Utah: If there’s a more up-and-down quarterback in the country than Travis Wilson, we’d be surprised. On one hand, you look at the poise and confidence on the game-winning drive against USC. Then you see the out-of-control (though still passionate) play against Michigan. When he’s poised and in control, he’s probably in the top 5 on this list. He can do some pretty special things with his arm and legs. The completion percentage needs to be higher than 60 percent. But he did a better job taking care of the ball last year, tossing 18 touchdowns to five interceptions.
Colorado: The Buffs are close (we’ve said that a lot in previous offseasons, but this time we mean it!) And if Sefo Liufau can continue to improve, they will inch closer to a bowl game appearance. Three losses were by a touchdown or less. And a lot more were competitive deep into the second half. Liufau needs to cut back on the turnovers. He threw 15 picks and fumbled three times. But a third-year guy should be more in tune with the offense and he did throw 28 touchdowns last year while completing 65.3 percent of his throws.
UCLA: Jerry Neuheisel is the safe choice. The coaches know this, and they’ve told me as much. He understands the offense and will take care of the ball. Nothing wrong with that at all. Josh Rosen is brimming with talent -- but a freshman is still a freshman, prone to freshman mistakes. UCLA is a team that is going to be very, very good this year. The quarterback spot, however, is the missing piece. The right decision here could propel them to the Pac-12 South championship. The wrong one could leave them looking up the ladder. Question is, what’s the right choice?
Washington State: It’s Luke Falk’s gig to lose, or so we postulate, because Mike Leach is keeping fairly quiet on the topic. However, if the spring game is any indication (Falk was 26-of-33 for 323 yards and two touchdowns), then he might have separated himself from Peyton Bender. He’s got some experience, having filled in for Connor Halliday last year, throwing 13 touchdowns to seven interceptions and completing 64.2 percent of his throws. He even ran for a touchdown. Leach-coached quarterbacks are destined for big numbers. If Falk has truly solidified his place as the starter, and given the offense he’s in, there’s a very good chance he’ll climb these rankings within the first few weeks of the season.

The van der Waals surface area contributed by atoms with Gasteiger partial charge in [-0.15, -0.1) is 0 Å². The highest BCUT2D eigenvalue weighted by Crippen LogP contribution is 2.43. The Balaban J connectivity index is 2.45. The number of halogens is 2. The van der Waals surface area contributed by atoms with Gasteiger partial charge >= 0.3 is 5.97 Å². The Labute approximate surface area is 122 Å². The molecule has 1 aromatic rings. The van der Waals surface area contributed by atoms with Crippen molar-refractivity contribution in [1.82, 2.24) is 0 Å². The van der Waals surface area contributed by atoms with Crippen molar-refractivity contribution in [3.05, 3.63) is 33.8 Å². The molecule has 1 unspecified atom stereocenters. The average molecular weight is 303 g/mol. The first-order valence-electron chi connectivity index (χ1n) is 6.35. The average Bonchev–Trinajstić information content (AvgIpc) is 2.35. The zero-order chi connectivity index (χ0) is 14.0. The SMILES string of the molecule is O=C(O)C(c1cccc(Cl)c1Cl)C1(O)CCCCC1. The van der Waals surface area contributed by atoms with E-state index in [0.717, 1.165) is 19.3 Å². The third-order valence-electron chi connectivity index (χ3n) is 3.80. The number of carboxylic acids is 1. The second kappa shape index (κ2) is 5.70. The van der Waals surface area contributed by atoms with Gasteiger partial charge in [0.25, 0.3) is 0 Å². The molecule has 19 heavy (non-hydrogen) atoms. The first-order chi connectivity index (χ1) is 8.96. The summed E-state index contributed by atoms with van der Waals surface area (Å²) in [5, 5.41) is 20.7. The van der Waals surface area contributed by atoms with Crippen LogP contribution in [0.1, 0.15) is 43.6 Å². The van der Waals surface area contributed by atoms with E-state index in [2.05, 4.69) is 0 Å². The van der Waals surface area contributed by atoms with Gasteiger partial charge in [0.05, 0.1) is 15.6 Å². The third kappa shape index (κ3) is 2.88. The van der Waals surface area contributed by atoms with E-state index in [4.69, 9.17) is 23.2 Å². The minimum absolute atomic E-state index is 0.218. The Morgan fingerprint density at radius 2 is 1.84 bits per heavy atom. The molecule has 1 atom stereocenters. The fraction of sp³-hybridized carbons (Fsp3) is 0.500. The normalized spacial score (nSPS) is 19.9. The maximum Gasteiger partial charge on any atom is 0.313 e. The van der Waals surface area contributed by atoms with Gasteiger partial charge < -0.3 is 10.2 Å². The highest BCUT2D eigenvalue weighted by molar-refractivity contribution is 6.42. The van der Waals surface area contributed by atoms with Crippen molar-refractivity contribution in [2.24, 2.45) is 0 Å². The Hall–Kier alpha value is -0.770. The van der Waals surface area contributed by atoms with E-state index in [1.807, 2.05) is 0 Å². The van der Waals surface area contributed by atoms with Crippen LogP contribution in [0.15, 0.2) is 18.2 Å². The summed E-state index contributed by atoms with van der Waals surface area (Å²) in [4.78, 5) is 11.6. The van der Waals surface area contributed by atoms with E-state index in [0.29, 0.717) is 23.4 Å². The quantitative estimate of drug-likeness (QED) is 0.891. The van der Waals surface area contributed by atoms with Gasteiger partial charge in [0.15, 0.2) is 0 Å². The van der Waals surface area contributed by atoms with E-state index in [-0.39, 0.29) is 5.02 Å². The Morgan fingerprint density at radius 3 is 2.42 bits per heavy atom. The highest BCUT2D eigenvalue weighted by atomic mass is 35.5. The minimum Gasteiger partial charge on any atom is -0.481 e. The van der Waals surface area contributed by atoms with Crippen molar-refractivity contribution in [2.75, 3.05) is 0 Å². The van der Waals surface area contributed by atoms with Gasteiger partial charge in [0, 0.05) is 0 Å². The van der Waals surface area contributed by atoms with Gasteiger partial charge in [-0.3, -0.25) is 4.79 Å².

Washington: The only thing keeping the Huskies from being 12th in these rankings is that they at least have someone with game experience, Jeff Lindquist. He had a very efficient spring game and may have been able to create some separation between himself, K.J. Carta-Samuels and Jake Browning. But there is way too much unknown at this point. The competition should go well into fall camp and it’s probable that we’ll see multiple quarterbacks for the Huskies in what is likely a rebuilding year.
Oregon State: Remember, these are post-spring, and right now we just don’t know enough to place the Beavers' signal-callers any higher. None of them have any playing experience. And whether Seth Collins or Nick Mitchell gets the job (new head coach Gary Andersen said Marcus McMaryion did enough to compete for the No. 2 spot, but not No. 1), it’s an uphill climb under a completely new coaching staff. That’s not to say these guys won’t succeed. Collins was all the rage coming out of the spring game for his versatility and athleticism. But spring games are just that … barely glorified scrimmages. Too much inexperience and too many unknowns to rate OSU higher at this point.